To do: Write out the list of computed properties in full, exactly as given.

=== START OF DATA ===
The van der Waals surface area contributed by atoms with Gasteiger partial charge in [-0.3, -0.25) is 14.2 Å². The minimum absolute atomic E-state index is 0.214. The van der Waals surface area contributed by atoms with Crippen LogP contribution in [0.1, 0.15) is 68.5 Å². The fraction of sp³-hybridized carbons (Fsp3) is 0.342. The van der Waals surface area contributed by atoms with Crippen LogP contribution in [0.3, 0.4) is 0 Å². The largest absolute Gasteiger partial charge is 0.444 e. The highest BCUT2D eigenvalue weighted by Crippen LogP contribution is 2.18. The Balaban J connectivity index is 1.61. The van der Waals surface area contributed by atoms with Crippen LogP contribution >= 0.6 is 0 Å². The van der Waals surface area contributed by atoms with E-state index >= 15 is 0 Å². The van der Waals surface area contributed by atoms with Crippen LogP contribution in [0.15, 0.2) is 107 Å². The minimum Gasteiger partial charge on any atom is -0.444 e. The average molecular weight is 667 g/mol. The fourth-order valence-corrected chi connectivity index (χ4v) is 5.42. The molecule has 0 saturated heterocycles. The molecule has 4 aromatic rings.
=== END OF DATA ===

The van der Waals surface area contributed by atoms with Gasteiger partial charge in [-0.3, -0.25) is 14.2 Å². The minimum absolute atomic E-state index is 0.214. The van der Waals surface area contributed by atoms with Crippen LogP contribution in [0.1, 0.15) is 68.5 Å². The fraction of sp³-hybridized carbons (Fsp3) is 0.342. The van der Waals surface area contributed by atoms with Crippen LogP contribution in [0.3, 0.4) is 0 Å². The largest absolute Gasteiger partial charge is 0.444 e. The highest BCUT2D eigenvalue weighted by Crippen LogP contribution is 2.18. The Balaban J connectivity index is 1.61. The van der Waals surface area contributed by atoms with Crippen LogP contribution >= 0.6 is 0 Å². The van der Waals surface area contributed by atoms with E-state index >= 15 is 0 Å². The van der Waals surface area contributed by atoms with Crippen LogP contribution in [0.15, 0.2) is 107 Å². The minimum Gasteiger partial charge on any atom is -0.444 e. The average molecular weight is 667 g/mol. The fourth-order valence-corrected chi connectivity index (χ4v) is 5.42. The molecule has 0 saturated heterocycles. The molecule has 4 aromatic rings.